When discussing the subjects of environmental, social and governance (ESG) and impact investing, the conversation often turns to one of two widely held beliefs: first, that this field is still a niche, risky subsector of the investing universe, and second, that one has to give up returns to have a positive impact. We think those premises are fundamentally no longer true. ESG and impact investing has moved into the mainstream, and we believe that now is the time to rethink how we talk about the field.
ESG as Part of a Rigorous Investing Process
First, there is the concept that impact investing is a fringe or undisciplined practice. To the contrary, ESG and impact investing is just the opposite. Traditional investing and active management are extremely difficult, requiring robust processes, deep experience and expert teams. ESG and impact investing is, first and foremost, investing. Hence, they require the same processes and expertise as traditional investing, in addition to the added rigor and proficiency required to understand and embed true impact into the investment. When considering ESG and impact investing, investors should not throw conventional risk/return analysis to the wind: rather, they should assert investment rigor. Engaging in ESG and impact investing actually requires a rigorous investing process.
The Question of Returns
Second, there is the question of returns. Since inception, this space has been stigmatized by the assumption that investors are forced to concede returns to create positive impact. We do not believe it is necessary to concede returns. There are different impact investing opportunities—from private credit managers working to extend credit to underbanked populations, to active equity managers that use ESG integration as part of their risk management—that meet conventional risk/return hurdles while also having positive social and environmental impacts that are both measurable and intentional.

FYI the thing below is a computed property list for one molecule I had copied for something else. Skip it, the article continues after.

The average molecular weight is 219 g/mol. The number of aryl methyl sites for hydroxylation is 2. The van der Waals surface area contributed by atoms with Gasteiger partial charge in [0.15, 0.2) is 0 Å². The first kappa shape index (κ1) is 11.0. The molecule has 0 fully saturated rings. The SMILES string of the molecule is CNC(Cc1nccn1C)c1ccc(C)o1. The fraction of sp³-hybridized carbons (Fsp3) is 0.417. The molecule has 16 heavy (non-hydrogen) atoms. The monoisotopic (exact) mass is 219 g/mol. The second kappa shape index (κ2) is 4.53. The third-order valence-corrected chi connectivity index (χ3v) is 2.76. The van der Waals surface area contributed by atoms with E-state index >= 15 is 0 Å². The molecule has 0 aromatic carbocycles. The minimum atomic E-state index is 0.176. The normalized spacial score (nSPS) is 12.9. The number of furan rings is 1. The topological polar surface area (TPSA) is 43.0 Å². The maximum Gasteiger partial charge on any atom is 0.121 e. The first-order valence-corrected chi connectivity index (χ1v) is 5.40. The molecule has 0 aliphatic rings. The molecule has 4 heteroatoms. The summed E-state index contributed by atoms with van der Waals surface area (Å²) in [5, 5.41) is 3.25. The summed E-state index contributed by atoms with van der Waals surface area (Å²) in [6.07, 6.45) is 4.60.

Where possible, an investor can find market-rate instruments to implement ESG and impact investing across a traditional portfolio, while saving philanthropic dollars for targeted, high-impact work. The key is to find the right tool for the right job, which effectively manifests in rigorous, market-rate impact investment strategies for a traditional investment portfolio. There are situations in which investors can choose to accept lower returns to have a very specific or deep impact with a given investment, but we recommend saving this risk capital for its highest use.
This is not the future of ESG and impact investing—it is the present. ESG and impact investing is not a niche field or philanthropic experiment, but an extension of traditional, rigorous investing with an additional focus on positive impact in the world. We believe true scale for this field will come when we marry the positive impacts of ESG and impact investing with the rigor and risk/return standards of conventional investing practices.
In an ultra-connected world where transparency is the norm, investors have begun to appreciate that compartmentalizing their values and investment decisions is no longer practical. As such, recent years have seen unprecedented interest and activity across the environmental, social and governance (ESG) & impact investing spectrum, with many investors facing greater pressure to align their investments with their values. The focus on ESG & impact investing should only intensify as views continue to evolve and the influence of the millennial generation increases.